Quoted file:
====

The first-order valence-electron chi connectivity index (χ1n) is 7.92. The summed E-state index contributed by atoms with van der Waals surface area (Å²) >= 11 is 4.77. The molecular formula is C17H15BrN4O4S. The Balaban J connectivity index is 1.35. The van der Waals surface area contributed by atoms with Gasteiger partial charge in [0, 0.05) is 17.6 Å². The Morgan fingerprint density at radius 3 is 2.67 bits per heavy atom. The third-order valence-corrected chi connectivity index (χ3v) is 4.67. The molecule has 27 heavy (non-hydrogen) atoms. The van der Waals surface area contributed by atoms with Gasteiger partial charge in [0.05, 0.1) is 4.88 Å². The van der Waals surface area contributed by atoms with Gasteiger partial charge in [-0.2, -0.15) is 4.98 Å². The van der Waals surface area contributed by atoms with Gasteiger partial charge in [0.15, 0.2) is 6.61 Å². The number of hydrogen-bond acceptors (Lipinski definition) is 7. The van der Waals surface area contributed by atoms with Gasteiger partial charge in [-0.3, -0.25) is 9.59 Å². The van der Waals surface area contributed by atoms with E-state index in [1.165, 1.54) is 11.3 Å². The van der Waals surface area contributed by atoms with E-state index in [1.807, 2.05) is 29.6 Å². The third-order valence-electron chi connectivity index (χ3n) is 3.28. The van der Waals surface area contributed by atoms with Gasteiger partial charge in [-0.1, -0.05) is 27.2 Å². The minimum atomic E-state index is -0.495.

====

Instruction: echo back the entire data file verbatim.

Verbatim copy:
The first-order valence-electron chi connectivity index (χ1n) is 7.92. The summed E-state index contributed by atoms with van der Waals surface area (Å²) >= 11 is 4.77. The molecular formula is C17H15BrN4O4S. The Balaban J connectivity index is 1.35. The van der Waals surface area contributed by atoms with Gasteiger partial charge in [0, 0.05) is 17.6 Å². The Morgan fingerprint density at radius 3 is 2.67 bits per heavy atom. The third-order valence-corrected chi connectivity index (χ3v) is 4.67. The molecule has 27 heavy (non-hydrogen) atoms. The van der Waals surface area contributed by atoms with Gasteiger partial charge in [0.05, 0.1) is 4.88 Å². The van der Waals surface area contributed by atoms with Gasteiger partial charge in [-0.2, -0.15) is 4.98 Å². The van der Waals surface area contributed by atoms with Gasteiger partial charge in [0.15, 0.2) is 6.61 Å². The number of hydrogen-bond acceptors (Lipinski definition) is 7. The van der Waals surface area contributed by atoms with Gasteiger partial charge in [-0.3, -0.25) is 9.59 Å². The van der Waals surface area contributed by atoms with E-state index in [1.165, 1.54) is 11.3 Å². The van der Waals surface area contributed by atoms with E-state index in [1.807, 2.05) is 29.6 Å². The third-order valence-electron chi connectivity index (χ3n) is 3.28. The van der Waals surface area contributed by atoms with Gasteiger partial charge in [-0.1, -0.05) is 27.2 Å². The minimum atomic E-state index is -0.495.